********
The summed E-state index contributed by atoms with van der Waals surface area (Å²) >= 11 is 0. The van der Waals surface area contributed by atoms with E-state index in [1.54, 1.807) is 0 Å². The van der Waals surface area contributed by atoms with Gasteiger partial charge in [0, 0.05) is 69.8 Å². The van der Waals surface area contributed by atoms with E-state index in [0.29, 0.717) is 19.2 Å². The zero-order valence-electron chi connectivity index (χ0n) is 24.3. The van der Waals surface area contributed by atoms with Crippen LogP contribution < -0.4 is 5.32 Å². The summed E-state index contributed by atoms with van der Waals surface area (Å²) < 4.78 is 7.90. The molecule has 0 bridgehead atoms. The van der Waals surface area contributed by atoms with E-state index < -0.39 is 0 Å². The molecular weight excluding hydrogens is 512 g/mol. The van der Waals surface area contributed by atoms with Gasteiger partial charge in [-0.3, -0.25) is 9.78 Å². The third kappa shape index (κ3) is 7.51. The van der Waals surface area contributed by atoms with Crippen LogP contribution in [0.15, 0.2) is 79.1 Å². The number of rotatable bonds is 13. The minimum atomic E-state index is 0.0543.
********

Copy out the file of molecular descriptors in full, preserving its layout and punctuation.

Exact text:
The summed E-state index contributed by atoms with van der Waals surface area (Å²) >= 11 is 0. The van der Waals surface area contributed by atoms with E-state index in [1.54, 1.807) is 0 Å². The van der Waals surface area contributed by atoms with Gasteiger partial charge in [0, 0.05) is 69.8 Å². The van der Waals surface area contributed by atoms with E-state index in [0.29, 0.717) is 19.2 Å². The zero-order valence-electron chi connectivity index (χ0n) is 24.3. The van der Waals surface area contributed by atoms with Crippen LogP contribution < -0.4 is 5.32 Å². The summed E-state index contributed by atoms with van der Waals surface area (Å²) < 4.78 is 7.90. The molecule has 0 bridgehead atoms. The van der Waals surface area contributed by atoms with E-state index < -0.39 is 0 Å². The molecular weight excluding hydrogens is 512 g/mol. The van der Waals surface area contributed by atoms with Gasteiger partial charge in [-0.3, -0.25) is 9.78 Å². The third kappa shape index (κ3) is 7.51. The van der Waals surface area contributed by atoms with Crippen LogP contribution in [0.15, 0.2) is 79.1 Å². The number of rotatable bonds is 13. The minimum atomic E-state index is 0.0543.